Jared Smith: I hope it means Syracuse will make one big play through the air, though, we know that probably will not be the case. It is nice to add some more depth to the offense, but as ineffective as West has been this season I don't think it will add much.

Sean Keeley: I'm not really sure. It's not like West was opening up the offense before he got hurt. It still comes down to Terrel Hunt and whether or not he can utilize West. Or at least find him.

John Cassillo: I've mentioned this in the comments, but I like West's return for two reasons: Deep passes and as a decoy. At this point, Hunt's been able to spread the ball around to a lot of different players due to injuries, so the more capable pass-catchers that are out there, the better. Whether West is targeted or not, defenses have to pay attention to him, which can only help other receivers (Alvin Cornelius, Brisly Estime, Ashton Broyld, etc) get open.

How will the Orange stop the Minnesota rushing attack?

SF: Well, I think Syracuse has proven itself very capable at stopping the run over the course of the year. I know I’ve mentioned this stat before, but I’ll say it again: Syracuse has not allowed a 100-yard rusher all year. They are the only FBS team in the entire country to have done so. And for Syracuse, that includes games against teams like Penn State, Clemson and Florida State, who all have rushers over 900 yards. (Which is pretty ‘doggone’ good on an 11-game schedule) Most recently, the Orange held Heisman candidate Andre Williams in check before he left the game. Williams only averaged 3.2 YPC in nine carries. So this isn’t meant as a slight to Minnesota or running back David Cobb at all. It’s just that Syracuse has faced some really good backs and – other than the Georgia Tech game – I don’t remember run defense ever being a major issue.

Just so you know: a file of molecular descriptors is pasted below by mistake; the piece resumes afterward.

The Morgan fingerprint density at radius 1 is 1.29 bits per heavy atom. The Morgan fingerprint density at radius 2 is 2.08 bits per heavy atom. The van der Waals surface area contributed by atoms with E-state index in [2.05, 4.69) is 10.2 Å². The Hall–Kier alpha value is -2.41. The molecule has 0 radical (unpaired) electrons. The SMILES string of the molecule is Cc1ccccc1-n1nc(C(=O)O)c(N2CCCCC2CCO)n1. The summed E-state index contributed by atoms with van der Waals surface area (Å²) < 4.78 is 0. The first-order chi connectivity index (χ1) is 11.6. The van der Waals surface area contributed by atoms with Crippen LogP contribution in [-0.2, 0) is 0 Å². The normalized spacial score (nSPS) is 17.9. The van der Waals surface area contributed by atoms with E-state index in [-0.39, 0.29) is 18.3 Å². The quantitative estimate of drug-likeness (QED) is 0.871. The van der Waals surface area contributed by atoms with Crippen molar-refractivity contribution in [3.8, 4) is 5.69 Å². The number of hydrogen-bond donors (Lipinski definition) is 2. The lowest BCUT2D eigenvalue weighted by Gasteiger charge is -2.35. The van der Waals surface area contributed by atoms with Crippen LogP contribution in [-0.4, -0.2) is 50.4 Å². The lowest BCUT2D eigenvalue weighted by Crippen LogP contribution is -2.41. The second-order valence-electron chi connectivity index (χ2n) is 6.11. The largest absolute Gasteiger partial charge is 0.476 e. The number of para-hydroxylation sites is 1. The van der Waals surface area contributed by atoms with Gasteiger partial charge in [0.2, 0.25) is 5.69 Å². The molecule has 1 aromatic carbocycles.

DL: Hopefully not by altering the team's overarching defensive strategy for one game. I don't expect Syracuse to try anything new since it has been very good against the run versus non-elite opponents. The linebackers will fly around, the interior linemen will try to blow up the middle, and against a team like Minnesota, we'll likely see safeties cheating up and daring a weak passing attack to beat them over the top.